Here’s a basic timeline for you, since there are so many answers to this question that could technically be considered correct:
- 1828: Anyos Jedlik creates an electromagnetic motor with a stator, rotor and commutator. He uses it to power a tiny model car. Some people consider this to be the first electric car even though you couldn’t drive it or anything.
- 1834: Thomas Davenport creates the first American DC electric motor, then uses it to power a small car around a track. This set the stage for streetcars to eventually run on electricity. Again, some people consider this the first electric car, but it wasn’t exactly something you could travel with.
- 1835: Sibrandus Stratingh and Christopher Becker create a car that runs on non-rechargeable primary cells. This is also on a small scale, so it’s a model, too. (Clyde gave me this one since these two are Dutch.)
- 1838: Robert Davidson builds an electric locomotive. It can travel at 4 mph. FAST.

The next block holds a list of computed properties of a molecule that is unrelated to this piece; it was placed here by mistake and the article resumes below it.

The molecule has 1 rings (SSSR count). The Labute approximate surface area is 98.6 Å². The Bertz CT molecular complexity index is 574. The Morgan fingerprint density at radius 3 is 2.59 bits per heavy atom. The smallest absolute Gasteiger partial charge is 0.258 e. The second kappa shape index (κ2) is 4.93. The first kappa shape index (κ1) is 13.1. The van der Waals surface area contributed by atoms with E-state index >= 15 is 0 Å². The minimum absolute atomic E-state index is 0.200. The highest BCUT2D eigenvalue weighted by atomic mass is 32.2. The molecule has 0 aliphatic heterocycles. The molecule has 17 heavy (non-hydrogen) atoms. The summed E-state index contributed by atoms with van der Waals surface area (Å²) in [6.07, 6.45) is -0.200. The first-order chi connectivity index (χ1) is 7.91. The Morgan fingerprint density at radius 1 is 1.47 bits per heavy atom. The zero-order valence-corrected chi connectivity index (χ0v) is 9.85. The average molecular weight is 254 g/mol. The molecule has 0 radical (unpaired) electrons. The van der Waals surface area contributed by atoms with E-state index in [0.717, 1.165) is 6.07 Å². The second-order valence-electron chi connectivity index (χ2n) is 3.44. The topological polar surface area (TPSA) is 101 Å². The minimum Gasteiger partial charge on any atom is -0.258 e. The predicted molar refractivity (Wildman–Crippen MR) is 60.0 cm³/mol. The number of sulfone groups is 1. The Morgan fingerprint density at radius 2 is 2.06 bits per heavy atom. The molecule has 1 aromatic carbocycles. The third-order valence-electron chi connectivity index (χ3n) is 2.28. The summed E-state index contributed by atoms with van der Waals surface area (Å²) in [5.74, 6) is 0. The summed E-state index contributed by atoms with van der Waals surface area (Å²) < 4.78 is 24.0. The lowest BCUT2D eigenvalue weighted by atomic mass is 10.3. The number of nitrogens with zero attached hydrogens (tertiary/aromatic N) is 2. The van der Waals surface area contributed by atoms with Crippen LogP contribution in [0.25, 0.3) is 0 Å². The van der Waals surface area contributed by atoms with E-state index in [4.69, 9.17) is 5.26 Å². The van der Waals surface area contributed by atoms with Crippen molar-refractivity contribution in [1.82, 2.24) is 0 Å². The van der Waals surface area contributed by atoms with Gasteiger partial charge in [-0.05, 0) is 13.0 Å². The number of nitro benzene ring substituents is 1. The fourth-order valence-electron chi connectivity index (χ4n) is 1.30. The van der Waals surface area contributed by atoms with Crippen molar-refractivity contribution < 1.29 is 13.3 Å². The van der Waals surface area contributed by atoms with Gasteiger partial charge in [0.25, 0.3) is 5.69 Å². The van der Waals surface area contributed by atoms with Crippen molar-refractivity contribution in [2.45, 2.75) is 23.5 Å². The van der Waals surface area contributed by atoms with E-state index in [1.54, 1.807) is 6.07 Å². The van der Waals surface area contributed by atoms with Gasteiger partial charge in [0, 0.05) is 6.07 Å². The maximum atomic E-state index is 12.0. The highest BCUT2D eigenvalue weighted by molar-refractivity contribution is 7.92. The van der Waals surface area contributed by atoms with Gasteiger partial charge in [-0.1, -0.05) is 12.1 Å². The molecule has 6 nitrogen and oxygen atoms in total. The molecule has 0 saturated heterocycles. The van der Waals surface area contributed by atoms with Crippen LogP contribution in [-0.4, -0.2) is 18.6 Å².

- Somewhere between 1832-1839: Robert Anderson builds a sort of electric carriage thingy. We’re not exactly sure when he did it.
- 1867: An electric motorcycle goes on display at the World Exhibition (in Paris). To this day, the French still like bicycles and motorcycles and stuff.
- 1881: Gustave Trouve shows off a working three-wheel car at the International Electricity Exhibition of Paris.
There you go! An Englishman named Thomas Parker claimed that he had created a working electric car by 1884, but Trouve’s three-wheeler beat it by three years.
Obviously, we’ve come a long way with these electric vehicles. They’re seen as a mainstream thing these days after years of not being seen as a viable option, which is interesting - my racing teammate Armo is even trying to design a racecar that runs solely on electricity. He might just figure that out, actually.
~ Ells, who really wishes someone would pay her to write about automotive history